Train Has Left the Station
little more can be added to why Amtrak no longer goes to Albany
[“Questions That Bother Us So,” June 27]. In the late ’60s,
I was a relatively new employee of what was then called the
state Department of Public Works (now the state Department
of Transportation). On visits to my hometown, we preferred
to take the train. When highway plans threatened the station,
I wanted to testify at a public hearing. Management advised
this more technical writer that a headline like “DPW Aide
Opposes Station Closing” would be likely—and unwelcome.
So my wife came with me to the hearing and stated her opposition.
A lawyer representing New York City picked up on her testimony,
several times referring to her as “the lady from Peyster Street,”
which left many wondering “Where’s this Peyster Street?” At
the hearing, a DPW engineer (also hardly at the “aide” level)
testified that $62 million in contracts depended on abandoning
this station. (Many years later, he was said by then to be
agreeing that the station should not have been relocated across
Also, I hope someone will explain that the landfill cannot
generate 1.9 megawatts of electricity “per hour.” It can and
does generate megawatt-hours of electricity.
When a “force” moves something, “work” is being done; the
amount of work done in a length of time is termed “power.”
Watts are a measure of how much power is being produced or
used. Your watt-hour meter measures how much power went through
the meter to do work or heating (which is equivalent to work).
But now I see that a rather more complete explanation would
be needed to help the layman truly understand work, energy
Neil Peart’s facility with “speedy roto-tom fills” [Noteworthy,
July 3] is like praising Duane Allman’s mastery of slide mandolin.
Your moldy indictment of Rush lyricist Peart’s reliance on
Ayn Rand and sci-fi found favor with rock critics when Gerald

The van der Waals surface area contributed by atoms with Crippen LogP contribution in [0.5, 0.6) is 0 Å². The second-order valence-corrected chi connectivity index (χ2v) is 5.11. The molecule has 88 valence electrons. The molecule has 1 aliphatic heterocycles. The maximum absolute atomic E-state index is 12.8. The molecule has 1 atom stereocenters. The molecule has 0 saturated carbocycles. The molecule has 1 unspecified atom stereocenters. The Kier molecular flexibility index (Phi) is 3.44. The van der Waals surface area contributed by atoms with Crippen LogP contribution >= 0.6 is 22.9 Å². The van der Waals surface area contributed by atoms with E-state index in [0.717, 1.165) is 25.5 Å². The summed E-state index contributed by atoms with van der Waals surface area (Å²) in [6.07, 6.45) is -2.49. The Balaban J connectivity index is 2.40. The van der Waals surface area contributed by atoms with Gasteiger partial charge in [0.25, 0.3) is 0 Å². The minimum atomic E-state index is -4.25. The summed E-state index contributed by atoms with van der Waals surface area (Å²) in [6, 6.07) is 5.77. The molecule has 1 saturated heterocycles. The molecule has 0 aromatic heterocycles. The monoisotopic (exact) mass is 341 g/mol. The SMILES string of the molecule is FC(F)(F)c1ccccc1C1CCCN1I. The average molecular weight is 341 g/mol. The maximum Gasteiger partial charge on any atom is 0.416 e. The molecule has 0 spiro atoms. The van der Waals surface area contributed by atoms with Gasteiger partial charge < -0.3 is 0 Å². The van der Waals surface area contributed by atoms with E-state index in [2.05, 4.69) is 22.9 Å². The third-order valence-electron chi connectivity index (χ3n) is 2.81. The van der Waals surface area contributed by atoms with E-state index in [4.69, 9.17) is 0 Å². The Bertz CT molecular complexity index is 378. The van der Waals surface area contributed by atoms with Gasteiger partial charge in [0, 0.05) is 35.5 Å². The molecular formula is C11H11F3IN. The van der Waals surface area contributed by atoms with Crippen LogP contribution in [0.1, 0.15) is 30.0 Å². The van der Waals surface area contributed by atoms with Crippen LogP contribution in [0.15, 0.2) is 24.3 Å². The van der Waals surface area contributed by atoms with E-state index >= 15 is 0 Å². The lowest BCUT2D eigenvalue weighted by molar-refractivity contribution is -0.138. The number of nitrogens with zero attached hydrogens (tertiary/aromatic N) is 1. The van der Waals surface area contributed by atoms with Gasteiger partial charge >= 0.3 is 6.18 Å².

Ford was President. J. Eric Smith described Rush’s Oct. 19,
1996, Knickerbocker Arena show as “stunning, captivating and
very, very immediate,” even though “the super-secret Working
Music Critic’s Manual of Hip” dictates that “I’m supposed
to . . . dismiss Rush contemptuously with the rest of the
’70s sci-fi concept-album crowd.” (See www.jericsmith.com/
Hey Spanky, put away the manual and open your eyes. Or perhaps
even your ears.
The quote cited by Mr. Kerr from J. Eric Smith’s review of
the Oct. 19, 1996, Rush concert is incomplete and therefore
does not reflect Smith’s message accurately. The full passage
from the review reads as follows:
know that per the super-secret Working Music Critic’s Manual
of Hip, I’m supposed to sniff distastefully about the whole
arena-rock thing and dismiss Rush contemptuously with the
rest of the ’70s sci-fi concept-album crowd—but I just can’t
do either. Rush are cool. They put on a cool arena concert.
I was glad I went and wasn’t ashamed to sing the line: ‘We
are the priests of the Temples of Syrinx.’ Best of all, I
was not alone.”
To the Editor:
had to write after seeing the Noteworthy entry for the Rush
show at SPAC. While I’m glad that the band made your short
list, it seemed that their entry was there more to gently
ridicule the band and its fans.
It seems that as a newsweekly, someone in the music staff
might have done something to find out what the band is up
to these days, rather that recycle some old-and-tired critique
of the band.
I will be the first to admit to the unevenness of many of
the band’s releases since their creative and commercial breakthroughs
of the early ’80s. However the band has returned from a five-year
hiatus—during which their continued existence was in doubt—with
their finest and freshest album in nearly 20 years. Rush fan
or not, it’s well worth a listen.
Why the hiatus? Neil Peart’s only daughter died in a car accident
in 1997 after their last tour, and his wife died of cancer
the following year. He emerged after years of relative seclusion
with a desire to play the drums again and resurrect the group.
This type of human-interest story might have given the writer
of the preview something to write about without having to
bring into question his/her hipness vis-à-vis Rush, since
that seemed to be the writer’s primary concern.
our Summer Fashion issue [June 20], we incorrectly credited
Albany County Parks and Recreation for the use of Heritage
Park. The credit should go to the Town of Colonie Parks and
Recreation. Metroland regrets the error.
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